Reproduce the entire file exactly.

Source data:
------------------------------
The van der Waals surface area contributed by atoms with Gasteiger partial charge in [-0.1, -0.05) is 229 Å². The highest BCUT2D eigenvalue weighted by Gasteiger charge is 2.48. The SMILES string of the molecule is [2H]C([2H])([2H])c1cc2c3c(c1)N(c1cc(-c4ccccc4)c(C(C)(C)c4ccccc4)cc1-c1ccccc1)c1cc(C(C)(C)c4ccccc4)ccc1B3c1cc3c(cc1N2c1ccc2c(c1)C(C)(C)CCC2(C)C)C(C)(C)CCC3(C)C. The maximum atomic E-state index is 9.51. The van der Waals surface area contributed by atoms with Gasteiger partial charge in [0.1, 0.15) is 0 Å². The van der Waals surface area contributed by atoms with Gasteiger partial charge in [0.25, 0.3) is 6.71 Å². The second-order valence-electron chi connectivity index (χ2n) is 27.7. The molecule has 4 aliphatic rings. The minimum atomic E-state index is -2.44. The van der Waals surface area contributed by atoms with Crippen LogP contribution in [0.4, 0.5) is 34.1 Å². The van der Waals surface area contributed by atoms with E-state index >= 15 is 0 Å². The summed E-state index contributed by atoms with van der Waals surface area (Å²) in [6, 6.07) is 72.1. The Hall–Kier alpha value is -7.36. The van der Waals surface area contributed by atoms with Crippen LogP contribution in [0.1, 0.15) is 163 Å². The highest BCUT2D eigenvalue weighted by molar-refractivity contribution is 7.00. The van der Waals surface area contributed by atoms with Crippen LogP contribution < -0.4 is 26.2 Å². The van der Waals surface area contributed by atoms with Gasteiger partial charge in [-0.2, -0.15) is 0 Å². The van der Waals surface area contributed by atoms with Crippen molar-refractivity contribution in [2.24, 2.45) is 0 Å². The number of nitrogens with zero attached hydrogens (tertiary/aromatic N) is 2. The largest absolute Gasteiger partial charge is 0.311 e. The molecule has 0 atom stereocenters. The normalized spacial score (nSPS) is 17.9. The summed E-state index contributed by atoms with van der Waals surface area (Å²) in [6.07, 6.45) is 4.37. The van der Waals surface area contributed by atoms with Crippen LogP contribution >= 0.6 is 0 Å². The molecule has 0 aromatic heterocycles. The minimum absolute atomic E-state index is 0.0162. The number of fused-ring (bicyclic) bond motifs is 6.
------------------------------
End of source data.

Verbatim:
The van der Waals surface area contributed by atoms with Gasteiger partial charge in [-0.1, -0.05) is 229 Å². The highest BCUT2D eigenvalue weighted by Gasteiger charge is 2.48. The SMILES string of the molecule is [2H]C([2H])([2H])c1cc2c3c(c1)N(c1cc(-c4ccccc4)c(C(C)(C)c4ccccc4)cc1-c1ccccc1)c1cc(C(C)(C)c4ccccc4)ccc1B3c1cc3c(cc1N2c1ccc2c(c1)C(C)(C)CCC2(C)C)C(C)(C)CCC3(C)C. The maximum atomic E-state index is 9.51. The van der Waals surface area contributed by atoms with Gasteiger partial charge in [0.1, 0.15) is 0 Å². The van der Waals surface area contributed by atoms with Gasteiger partial charge in [0.25, 0.3) is 6.71 Å². The second-order valence-electron chi connectivity index (χ2n) is 27.7. The molecule has 4 aliphatic rings. The minimum atomic E-state index is -2.44. The van der Waals surface area contributed by atoms with Crippen LogP contribution in [0.4, 0.5) is 34.1 Å². The van der Waals surface area contributed by atoms with E-state index >= 15 is 0 Å². The summed E-state index contributed by atoms with van der Waals surface area (Å²) in [6, 6.07) is 72.1. The Hall–Kier alpha value is -7.36. The van der Waals surface area contributed by atoms with Crippen LogP contribution in [0.1, 0.15) is 163 Å². The highest BCUT2D eigenvalue weighted by molar-refractivity contribution is 7.00. The van der Waals surface area contributed by atoms with Crippen LogP contribution < -0.4 is 26.2 Å². The van der Waals surface area contributed by atoms with Gasteiger partial charge in [-0.2, -0.15) is 0 Å². The van der Waals surface area contributed by atoms with Crippen molar-refractivity contribution in [2.24, 2.45) is 0 Å². The number of nitrogens with zero attached hydrogens (tertiary/aromatic N) is 2. The largest absolute Gasteiger partial charge is 0.311 e. The molecule has 0 atom stereocenters. The normalized spacial score (nSPS) is 17.9. The summed E-state index contributed by atoms with van der Waals surface area (Å²) in [6.07, 6.45) is 4.37. The van der Waals surface area contributed by atoms with Crippen LogP contribution >= 0.6 is 0 Å². The molecule has 0 aromatic heterocycles. The minimum absolute atomic E-state index is 0.0162. The number of fused-ring (bicyclic) bond motifs is 6.